The study was conducted in three sub-districts of Gazipur district in Bangladesh. It identified the diversity and distribution of tree species and which vegetable crops are grown beneath them, uses of different plants, to identify the problem faced by the farmers. Total of 43 tree plant species are used for fruit and timber were identified in the study area. Based on diversified uses, the major fruit species were jackfruit, mango and coconut. The major timber species were koroi (Albizia procera), raintree (Samanea saman), neem (Azadirachta indica), teak (Tectona grandis) and eucalyptus (Eucalyptus sp.). Total income was found to increase with increase of farm size. A large number of vegetables (32 species) are cultivated in the study area, largely for local consumption. The study showed that stem amaranthus, indian spinach, aroids, sweet gourd, chili pepper, turmeric, eggplant, and radish were grown under shade of jackfruit, mango, date palm, litchi, mahogany, and drumstick trees. The total income from trees in the last five years was higher in the large farm category than that in the tenant category. The major problems faced by the farmers in tree establishment were damage caused by animals which was reported by 68% of the respondents.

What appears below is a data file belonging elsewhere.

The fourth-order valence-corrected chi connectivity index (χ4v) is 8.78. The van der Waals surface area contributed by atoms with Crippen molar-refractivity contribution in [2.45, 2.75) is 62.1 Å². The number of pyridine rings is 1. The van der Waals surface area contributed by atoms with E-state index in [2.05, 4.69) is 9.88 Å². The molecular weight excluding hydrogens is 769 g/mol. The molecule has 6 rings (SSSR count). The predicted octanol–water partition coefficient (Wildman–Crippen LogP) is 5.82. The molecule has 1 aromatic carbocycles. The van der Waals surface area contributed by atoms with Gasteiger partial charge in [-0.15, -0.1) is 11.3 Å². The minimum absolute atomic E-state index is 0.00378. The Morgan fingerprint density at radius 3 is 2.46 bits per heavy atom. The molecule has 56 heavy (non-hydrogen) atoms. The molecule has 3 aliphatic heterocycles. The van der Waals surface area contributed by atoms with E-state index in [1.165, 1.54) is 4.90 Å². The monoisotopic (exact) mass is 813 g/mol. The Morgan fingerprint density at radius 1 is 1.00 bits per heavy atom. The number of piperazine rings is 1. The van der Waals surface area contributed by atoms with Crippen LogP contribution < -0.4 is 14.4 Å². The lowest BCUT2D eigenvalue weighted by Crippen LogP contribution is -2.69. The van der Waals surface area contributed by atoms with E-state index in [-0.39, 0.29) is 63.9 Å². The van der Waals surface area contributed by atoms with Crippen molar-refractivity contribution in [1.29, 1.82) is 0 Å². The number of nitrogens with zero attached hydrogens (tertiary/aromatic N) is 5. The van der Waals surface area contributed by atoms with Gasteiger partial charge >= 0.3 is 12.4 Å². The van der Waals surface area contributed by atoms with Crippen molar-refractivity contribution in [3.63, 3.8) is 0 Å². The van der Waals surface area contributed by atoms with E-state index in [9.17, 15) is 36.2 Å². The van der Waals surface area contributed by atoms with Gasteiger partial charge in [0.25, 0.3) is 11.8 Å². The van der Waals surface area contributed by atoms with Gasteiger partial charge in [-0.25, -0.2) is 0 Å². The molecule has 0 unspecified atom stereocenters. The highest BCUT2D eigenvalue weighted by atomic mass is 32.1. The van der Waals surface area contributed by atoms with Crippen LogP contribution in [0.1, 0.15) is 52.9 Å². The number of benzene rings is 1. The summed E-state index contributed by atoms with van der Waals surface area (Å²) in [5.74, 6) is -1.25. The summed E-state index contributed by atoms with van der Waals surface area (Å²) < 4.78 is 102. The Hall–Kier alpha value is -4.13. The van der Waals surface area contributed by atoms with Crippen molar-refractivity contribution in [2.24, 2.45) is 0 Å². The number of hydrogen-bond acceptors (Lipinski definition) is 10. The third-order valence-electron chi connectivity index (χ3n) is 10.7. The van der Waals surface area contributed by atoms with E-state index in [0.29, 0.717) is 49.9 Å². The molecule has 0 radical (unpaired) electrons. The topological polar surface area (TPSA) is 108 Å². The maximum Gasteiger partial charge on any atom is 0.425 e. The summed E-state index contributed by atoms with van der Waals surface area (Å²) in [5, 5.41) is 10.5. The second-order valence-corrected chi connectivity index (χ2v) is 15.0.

Plants provide humans with food, fiber, feed, ornamentals, industrial products, medicine, shelter, and fuel. As vegetation, they maintain global environmental integrity and the carrying capacity for all life. From an anthropocentric perspective, plants serve as genetic resources (PGR) for sustaining the growing human population. Research on PGR can provide basic knowledge for crop improvement or environmental management that enables renewable, sustainable production of the preceding necessities. PGR also provide the raw material for increasing yield and end product's quality, while requiring fewer inputs (water, nutrients, agrichemicals, etc.). The staples of life—30 or so major grain, oilseed, fiber, and timber species—comprise the “thin green line” vital to human survival, either directly, or through trade and income generation. Many crop genebanks worldwide focus on conserving germplasm of these staples as a shield against genetic vulnerability that may endanger economies and humanity on an international scale. Fewer genebanks and crop improvement programs conserve and develop “minor crops,” so called because of their lesser economic value or restricted cultivation globally. Yet, these minor crops, many categorized as horticultural, may be key to human carrying capacity—especially in geographically or economically marginal zones. The USDA/ARS National Plant Germplasm System (NPGS) contains a great number and diversity of minor crop germplasm. The NPGS, other genebanks, and minor crop breeding programs scattered throughout the world, help safeguard human global carrying capacity by providing the raw genetic material and genetic improvement infrastructure requisite for producing superior minor crops. The latter may represent the best hope for developing new varieties and crops, new crop rotations, and new renewable products that in the future may enhance producer profitability or even ensure producer and consumer survival.